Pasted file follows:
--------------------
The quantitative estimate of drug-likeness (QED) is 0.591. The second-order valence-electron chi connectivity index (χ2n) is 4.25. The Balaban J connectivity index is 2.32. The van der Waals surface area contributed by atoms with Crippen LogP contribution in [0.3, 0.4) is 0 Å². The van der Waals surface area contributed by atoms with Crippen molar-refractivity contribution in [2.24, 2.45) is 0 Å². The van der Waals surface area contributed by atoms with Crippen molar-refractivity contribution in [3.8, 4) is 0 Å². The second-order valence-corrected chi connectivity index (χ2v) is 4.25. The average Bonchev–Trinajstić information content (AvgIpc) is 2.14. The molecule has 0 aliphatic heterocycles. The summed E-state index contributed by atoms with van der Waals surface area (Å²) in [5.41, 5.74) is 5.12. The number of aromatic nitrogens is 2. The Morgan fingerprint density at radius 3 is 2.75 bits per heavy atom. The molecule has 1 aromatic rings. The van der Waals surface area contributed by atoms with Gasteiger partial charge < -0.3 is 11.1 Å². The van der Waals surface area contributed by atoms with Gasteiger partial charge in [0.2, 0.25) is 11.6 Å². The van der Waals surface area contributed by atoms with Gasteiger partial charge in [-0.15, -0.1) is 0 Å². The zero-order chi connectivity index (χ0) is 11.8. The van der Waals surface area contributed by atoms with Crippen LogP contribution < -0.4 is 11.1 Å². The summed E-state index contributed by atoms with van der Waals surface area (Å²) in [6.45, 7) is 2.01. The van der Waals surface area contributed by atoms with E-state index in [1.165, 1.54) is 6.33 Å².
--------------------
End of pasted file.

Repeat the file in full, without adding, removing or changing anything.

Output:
The quantitative estimate of drug-likeness (QED) is 0.591. The second-order valence-electron chi connectivity index (χ2n) is 4.25. The Balaban J connectivity index is 2.32. The van der Waals surface area contributed by atoms with Crippen LogP contribution in [0.3, 0.4) is 0 Å². The van der Waals surface area contributed by atoms with Crippen molar-refractivity contribution in [2.24, 2.45) is 0 Å². The van der Waals surface area contributed by atoms with Crippen molar-refractivity contribution in [3.8, 4) is 0 Å². The second-order valence-corrected chi connectivity index (χ2v) is 4.25. The average Bonchev–Trinajstić information content (AvgIpc) is 2.14. The molecule has 0 aliphatic heterocycles. The summed E-state index contributed by atoms with van der Waals surface area (Å²) in [5.41, 5.74) is 5.12. The number of aromatic nitrogens is 2. The Morgan fingerprint density at radius 3 is 2.75 bits per heavy atom. The molecule has 1 aromatic rings. The van der Waals surface area contributed by atoms with Gasteiger partial charge < -0.3 is 11.1 Å². The van der Waals surface area contributed by atoms with Gasteiger partial charge in [0.2, 0.25) is 11.6 Å². The van der Waals surface area contributed by atoms with Gasteiger partial charge in [-0.15, -0.1) is 0 Å². The zero-order chi connectivity index (χ0) is 11.8. The van der Waals surface area contributed by atoms with Crippen LogP contribution < -0.4 is 11.1 Å². The summed E-state index contributed by atoms with van der Waals surface area (Å²) in [6.45, 7) is 2.01. The van der Waals surface area contributed by atoms with E-state index in [1.165, 1.54) is 6.33 Å².